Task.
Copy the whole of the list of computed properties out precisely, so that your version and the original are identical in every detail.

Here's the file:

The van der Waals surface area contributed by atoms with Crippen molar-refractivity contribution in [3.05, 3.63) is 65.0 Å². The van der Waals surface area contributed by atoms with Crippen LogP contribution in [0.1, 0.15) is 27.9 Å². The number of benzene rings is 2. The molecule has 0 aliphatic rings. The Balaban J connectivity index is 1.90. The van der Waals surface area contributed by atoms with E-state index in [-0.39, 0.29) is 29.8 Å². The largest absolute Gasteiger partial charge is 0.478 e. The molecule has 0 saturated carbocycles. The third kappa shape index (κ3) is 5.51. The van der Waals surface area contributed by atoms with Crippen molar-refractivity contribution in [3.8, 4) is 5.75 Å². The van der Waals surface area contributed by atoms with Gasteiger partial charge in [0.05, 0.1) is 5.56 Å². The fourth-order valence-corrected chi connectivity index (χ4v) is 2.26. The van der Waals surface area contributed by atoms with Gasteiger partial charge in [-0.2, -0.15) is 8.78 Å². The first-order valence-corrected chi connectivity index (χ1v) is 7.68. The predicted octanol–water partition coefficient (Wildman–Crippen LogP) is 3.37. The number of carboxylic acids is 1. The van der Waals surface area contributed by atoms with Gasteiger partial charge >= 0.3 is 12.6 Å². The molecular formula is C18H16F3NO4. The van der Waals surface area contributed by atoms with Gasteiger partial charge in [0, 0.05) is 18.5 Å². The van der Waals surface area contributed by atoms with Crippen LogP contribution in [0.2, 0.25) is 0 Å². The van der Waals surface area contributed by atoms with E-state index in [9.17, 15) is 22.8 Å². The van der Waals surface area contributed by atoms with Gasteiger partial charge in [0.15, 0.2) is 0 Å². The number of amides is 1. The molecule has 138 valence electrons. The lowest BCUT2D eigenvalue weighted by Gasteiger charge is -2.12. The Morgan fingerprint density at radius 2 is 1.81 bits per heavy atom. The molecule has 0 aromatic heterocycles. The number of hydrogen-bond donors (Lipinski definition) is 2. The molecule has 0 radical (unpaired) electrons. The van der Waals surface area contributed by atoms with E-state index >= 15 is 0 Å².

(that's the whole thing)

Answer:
The van der Waals surface area contributed by atoms with Crippen molar-refractivity contribution in [3.05, 3.63) is 65.0 Å². The van der Waals surface area contributed by atoms with Crippen LogP contribution in [0.1, 0.15) is 27.9 Å². The number of benzene rings is 2. The molecule has 0 aliphatic rings. The Balaban J connectivity index is 1.90. The van der Waals surface area contributed by atoms with E-state index in [-0.39, 0.29) is 29.8 Å². The largest absolute Gasteiger partial charge is 0.478 e. The molecule has 0 saturated carbocycles. The third kappa shape index (κ3) is 5.51. The van der Waals surface area contributed by atoms with Crippen molar-refractivity contribution in [3.8, 4) is 5.75 Å². The van der Waals surface area contributed by atoms with Gasteiger partial charge in [0.05, 0.1) is 5.56 Å². The fourth-order valence-corrected chi connectivity index (χ4v) is 2.26. The van der Waals surface area contributed by atoms with Gasteiger partial charge in [-0.2, -0.15) is 8.78 Å². The first-order valence-corrected chi connectivity index (χ1v) is 7.68. The predicted octanol–water partition coefficient (Wildman–Crippen LogP) is 3.37. The number of carboxylic acids is 1. The van der Waals surface area contributed by atoms with Gasteiger partial charge >= 0.3 is 12.6 Å². The molecular formula is C18H16F3NO4. The van der Waals surface area contributed by atoms with Gasteiger partial charge in [0, 0.05) is 18.5 Å². The van der Waals surface area contributed by atoms with Crippen LogP contribution in [0.2, 0.25) is 0 Å². The van der Waals surface area contributed by atoms with E-state index in [9.17, 15) is 22.8 Å². The van der Waals surface area contributed by atoms with Gasteiger partial charge in [0.15, 0.2) is 0 Å². The number of amides is 1. The molecule has 138 valence electrons. The lowest BCUT2D eigenvalue weighted by Gasteiger charge is -2.12. The Morgan fingerprint density at radius 2 is 1.81 bits per heavy atom. The molecule has 0 aromatic heterocycles. The number of hydrogen-bond donors (Lipinski definition) is 2. The molecule has 0 radical (unpaired) electrons. The van der Waals surface area contributed by atoms with E-state index >= 15 is 0 Å².